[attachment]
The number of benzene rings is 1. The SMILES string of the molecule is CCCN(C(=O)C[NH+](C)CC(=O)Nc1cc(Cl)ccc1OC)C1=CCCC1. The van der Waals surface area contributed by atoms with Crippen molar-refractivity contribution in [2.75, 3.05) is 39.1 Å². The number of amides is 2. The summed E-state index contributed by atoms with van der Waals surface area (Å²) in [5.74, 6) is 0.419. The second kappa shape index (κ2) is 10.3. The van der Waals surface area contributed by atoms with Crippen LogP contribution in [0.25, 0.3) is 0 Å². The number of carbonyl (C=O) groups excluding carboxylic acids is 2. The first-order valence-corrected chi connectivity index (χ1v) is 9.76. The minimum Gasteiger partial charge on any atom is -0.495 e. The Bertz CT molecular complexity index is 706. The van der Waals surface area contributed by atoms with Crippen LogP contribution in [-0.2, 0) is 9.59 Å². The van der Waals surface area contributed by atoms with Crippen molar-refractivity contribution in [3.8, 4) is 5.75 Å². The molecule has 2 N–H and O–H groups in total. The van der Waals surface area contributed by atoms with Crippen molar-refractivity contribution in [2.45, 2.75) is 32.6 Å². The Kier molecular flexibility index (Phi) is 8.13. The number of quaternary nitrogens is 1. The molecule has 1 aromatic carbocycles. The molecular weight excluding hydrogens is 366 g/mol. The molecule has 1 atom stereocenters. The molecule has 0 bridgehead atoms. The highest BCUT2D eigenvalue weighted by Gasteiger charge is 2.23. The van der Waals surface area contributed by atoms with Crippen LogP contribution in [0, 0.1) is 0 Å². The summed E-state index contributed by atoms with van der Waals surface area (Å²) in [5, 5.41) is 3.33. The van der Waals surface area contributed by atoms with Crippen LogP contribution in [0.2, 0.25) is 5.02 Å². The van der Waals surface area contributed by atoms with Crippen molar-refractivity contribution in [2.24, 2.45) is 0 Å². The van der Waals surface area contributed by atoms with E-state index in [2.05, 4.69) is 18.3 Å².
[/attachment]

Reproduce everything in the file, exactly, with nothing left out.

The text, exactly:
The number of benzene rings is 1. The SMILES string of the molecule is CCCN(C(=O)C[NH+](C)CC(=O)Nc1cc(Cl)ccc1OC)C1=CCCC1. The van der Waals surface area contributed by atoms with Crippen molar-refractivity contribution in [2.75, 3.05) is 39.1 Å². The number of amides is 2. The summed E-state index contributed by atoms with van der Waals surface area (Å²) in [5.74, 6) is 0.419. The second kappa shape index (κ2) is 10.3. The van der Waals surface area contributed by atoms with Crippen LogP contribution in [0.25, 0.3) is 0 Å². The number of carbonyl (C=O) groups excluding carboxylic acids is 2. The first-order valence-corrected chi connectivity index (χ1v) is 9.76. The minimum Gasteiger partial charge on any atom is -0.495 e. The Bertz CT molecular complexity index is 706. The van der Waals surface area contributed by atoms with Crippen LogP contribution in [-0.2, 0) is 9.59 Å². The van der Waals surface area contributed by atoms with Crippen molar-refractivity contribution in [3.8, 4) is 5.75 Å². The molecule has 2 N–H and O–H groups in total. The van der Waals surface area contributed by atoms with Crippen molar-refractivity contribution in [2.45, 2.75) is 32.6 Å². The Kier molecular flexibility index (Phi) is 8.13. The number of quaternary nitrogens is 1. The molecule has 1 aromatic carbocycles. The molecular weight excluding hydrogens is 366 g/mol. The molecule has 1 atom stereocenters. The molecule has 0 bridgehead atoms. The highest BCUT2D eigenvalue weighted by Gasteiger charge is 2.23. The van der Waals surface area contributed by atoms with Crippen LogP contribution in [0, 0.1) is 0 Å². The summed E-state index contributed by atoms with van der Waals surface area (Å²) in [5, 5.41) is 3.33. The van der Waals surface area contributed by atoms with Crippen LogP contribution in [0.2, 0.25) is 5.02 Å². The van der Waals surface area contributed by atoms with Crippen molar-refractivity contribution in [2.24, 2.45) is 0 Å². The van der Waals surface area contributed by atoms with E-state index in [2.05, 4.69) is 18.3 Å².